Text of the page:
(11.49) when Jesus says, '...
the Wisdom of God said, "I will send to them prophets and apostles
this is confirmed in Matthew, where it is put on Jesus’ lips, since for
Matthew Jesus, is Wisdom. Jesus says (23.34),
am sending you prophets and wise ones and scribes", with
the ‘wise ones’ corresponding to Paul’s use of ‘apostle’ as a
church-founder, and the scribes being teachers.
Once again, as in 1 Cor, the ministerial pattern is something divinely
I think one might legitimately pose the question: if this pattern is of
divine origin, how can the church dare to change it?
Let me remind
you why a ministerial pattern arose so early.
The answer to this question lies in the cultural milieu of the Greek and
Roman world in which the followers of Jesus found themselves.
From no later than the middle of the first century many non-Jews were
becoming members of the Christian community.
They brought in with them elements of the surrounding Hellenistic
culture, which included, for example, a dualistic tendency that downgraded or
even rejected things physical. The
Hellenistic age also had a syncretistic outlook that tended to take a bit of
this and a bit of that and make up a mishmash.
It was against this stream that there is a definite attempt within the NT
to maintain a Jewish Christian teaching leadership in the face of an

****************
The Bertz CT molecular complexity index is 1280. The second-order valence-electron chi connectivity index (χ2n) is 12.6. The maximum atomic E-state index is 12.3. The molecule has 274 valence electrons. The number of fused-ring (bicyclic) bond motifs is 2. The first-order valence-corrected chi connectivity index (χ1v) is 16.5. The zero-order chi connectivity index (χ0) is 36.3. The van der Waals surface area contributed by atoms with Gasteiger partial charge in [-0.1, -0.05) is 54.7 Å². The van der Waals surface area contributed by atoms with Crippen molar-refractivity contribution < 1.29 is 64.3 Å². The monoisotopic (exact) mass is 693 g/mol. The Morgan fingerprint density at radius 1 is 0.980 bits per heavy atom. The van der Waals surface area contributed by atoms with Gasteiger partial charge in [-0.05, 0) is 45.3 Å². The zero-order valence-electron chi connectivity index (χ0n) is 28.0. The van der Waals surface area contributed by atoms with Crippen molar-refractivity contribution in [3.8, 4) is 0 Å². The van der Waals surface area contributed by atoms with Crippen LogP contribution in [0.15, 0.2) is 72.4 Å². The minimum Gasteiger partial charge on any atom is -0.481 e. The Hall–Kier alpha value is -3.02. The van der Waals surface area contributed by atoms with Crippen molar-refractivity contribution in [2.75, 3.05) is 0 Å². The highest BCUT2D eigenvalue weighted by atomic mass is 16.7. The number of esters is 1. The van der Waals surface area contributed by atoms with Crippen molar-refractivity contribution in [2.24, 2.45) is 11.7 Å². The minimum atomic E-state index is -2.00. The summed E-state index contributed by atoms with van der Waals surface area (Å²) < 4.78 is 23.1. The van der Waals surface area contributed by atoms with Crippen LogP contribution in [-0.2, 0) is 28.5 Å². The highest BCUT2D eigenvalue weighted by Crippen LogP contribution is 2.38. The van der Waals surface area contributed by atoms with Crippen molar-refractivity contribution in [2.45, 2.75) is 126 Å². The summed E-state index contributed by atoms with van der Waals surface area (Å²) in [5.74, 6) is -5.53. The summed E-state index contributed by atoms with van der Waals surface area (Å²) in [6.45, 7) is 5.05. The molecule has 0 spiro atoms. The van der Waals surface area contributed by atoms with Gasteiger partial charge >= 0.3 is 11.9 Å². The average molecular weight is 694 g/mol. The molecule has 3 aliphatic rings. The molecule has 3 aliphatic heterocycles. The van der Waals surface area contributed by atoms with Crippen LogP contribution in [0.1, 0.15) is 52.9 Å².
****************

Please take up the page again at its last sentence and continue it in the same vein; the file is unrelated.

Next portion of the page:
increasingly Gentile membership. The
purpose of this was to try to keep the understanding of Jesus firmly anchored to
the witness of the scriptures, that is, the witness of what we call the OT.
The earliest sign of this effort is to be found in what Paul writes in
his letter to the Romans (3.1-2). He
says, ‘What advantage has the Jew? ... In the first place they were entrusted
with the oracles of God’. But
Paul never goes on to a second point, so a better translation of the Greek word prõton
is “First and foremost” or
even better, ‘’Above all’ – ‘Above all they were entrusted with the
oracles of God’. It is these
scriptures as understood by the Jewish Christians that assured a balanced and
stablizing understanding of Jesus and what God had done through him.
Hence the detectable concern not only of Paul but of Mark, Matthew, and
Luke, plus the authors of Ephesians, Hebrews and 1 Timothy to maintain a
continuing teaching ministry, a ministry done by those who understood the
scriptures and the living tradition of their interpretation.
Twenty centuries later the equivalent in our day is the maintenance of an
authorised and recognised ordained ministry, called, educated and trained for
the purpose. In effect these persons
are to be teachers and interpreters of the gospel and of our life in Christ.
They are called to be not only teachers but also exemplars of the life in
Christ. They are to help others to
see and to meet the challenges and opportunities posed by life in our times.
Their job is to be what we might call normative enablers, that is, those
who show forth an exemplary life in Christ and help others to do the same.
So some kind of recognised
and authorised ministerial pattern is needed, but no matter what claims of God-givenness
or long-standing tradition we may bring up, changing times may force change upon
us. Quite simply, let us not be
afraid to consider change simply because it differs from the past.
That is what I would have you see to be the pastoral point and lesson of
tongue only slightly in cheek, I would suggest that as Anglicans we might name
Paul’s trio as Missionary, Vicar, and Sunday School Teacher.